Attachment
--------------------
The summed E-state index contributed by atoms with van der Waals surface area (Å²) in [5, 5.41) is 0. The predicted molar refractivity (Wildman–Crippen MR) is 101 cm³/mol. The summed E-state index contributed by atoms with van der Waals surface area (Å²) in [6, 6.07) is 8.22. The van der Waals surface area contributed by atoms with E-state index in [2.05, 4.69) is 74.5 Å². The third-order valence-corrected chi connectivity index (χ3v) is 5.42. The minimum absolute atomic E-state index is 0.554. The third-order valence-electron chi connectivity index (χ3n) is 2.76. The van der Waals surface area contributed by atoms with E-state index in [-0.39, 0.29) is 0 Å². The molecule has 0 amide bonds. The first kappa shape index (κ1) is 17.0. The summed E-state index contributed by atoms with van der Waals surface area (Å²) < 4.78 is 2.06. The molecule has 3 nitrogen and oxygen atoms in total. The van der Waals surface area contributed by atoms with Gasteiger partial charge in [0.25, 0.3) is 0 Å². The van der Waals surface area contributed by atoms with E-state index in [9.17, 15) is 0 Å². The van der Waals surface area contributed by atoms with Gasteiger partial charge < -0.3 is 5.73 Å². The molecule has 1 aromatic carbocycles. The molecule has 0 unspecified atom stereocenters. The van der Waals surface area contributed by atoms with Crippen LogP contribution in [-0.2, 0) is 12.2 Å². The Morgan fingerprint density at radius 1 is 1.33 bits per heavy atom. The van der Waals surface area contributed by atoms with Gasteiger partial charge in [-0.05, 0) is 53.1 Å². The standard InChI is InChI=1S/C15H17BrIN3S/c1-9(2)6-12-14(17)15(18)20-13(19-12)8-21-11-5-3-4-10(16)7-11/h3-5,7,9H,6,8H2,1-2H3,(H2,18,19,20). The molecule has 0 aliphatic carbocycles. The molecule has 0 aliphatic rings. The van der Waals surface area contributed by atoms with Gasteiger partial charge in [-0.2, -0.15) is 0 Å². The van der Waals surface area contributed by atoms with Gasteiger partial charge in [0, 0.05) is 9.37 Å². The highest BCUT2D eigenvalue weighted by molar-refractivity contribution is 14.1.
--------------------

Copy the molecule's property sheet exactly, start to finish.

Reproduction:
The summed E-state index contributed by atoms with van der Waals surface area (Å²) in [5, 5.41) is 0. The predicted molar refractivity (Wildman–Crippen MR) is 101 cm³/mol. The summed E-state index contributed by atoms with van der Waals surface area (Å²) in [6, 6.07) is 8.22. The van der Waals surface area contributed by atoms with E-state index in [2.05, 4.69) is 74.5 Å². The third-order valence-corrected chi connectivity index (χ3v) is 5.42. The minimum absolute atomic E-state index is 0.554. The third-order valence-electron chi connectivity index (χ3n) is 2.76. The van der Waals surface area contributed by atoms with E-state index in [-0.39, 0.29) is 0 Å². The molecule has 0 amide bonds. The first kappa shape index (κ1) is 17.0. The summed E-state index contributed by atoms with van der Waals surface area (Å²) < 4.78 is 2.06. The molecule has 3 nitrogen and oxygen atoms in total. The van der Waals surface area contributed by atoms with Gasteiger partial charge in [0.25, 0.3) is 0 Å². The van der Waals surface area contributed by atoms with E-state index in [9.17, 15) is 0 Å². The van der Waals surface area contributed by atoms with Gasteiger partial charge < -0.3 is 5.73 Å². The molecule has 1 aromatic carbocycles. The molecule has 0 unspecified atom stereocenters. The van der Waals surface area contributed by atoms with Crippen LogP contribution in [-0.2, 0) is 12.2 Å². The Morgan fingerprint density at radius 1 is 1.33 bits per heavy atom. The van der Waals surface area contributed by atoms with Gasteiger partial charge in [-0.05, 0) is 53.1 Å². The standard InChI is InChI=1S/C15H17BrIN3S/c1-9(2)6-12-14(17)15(18)20-13(19-12)8-21-11-5-3-4-10(16)7-11/h3-5,7,9H,6,8H2,1-2H3,(H2,18,19,20). The molecule has 0 aliphatic carbocycles. The molecule has 0 aliphatic rings. The van der Waals surface area contributed by atoms with Gasteiger partial charge in [-0.2, -0.15) is 0 Å². The van der Waals surface area contributed by atoms with Gasteiger partial charge in [0, 0.05) is 9.37 Å². The highest BCUT2D eigenvalue weighted by molar-refractivity contribution is 14.1.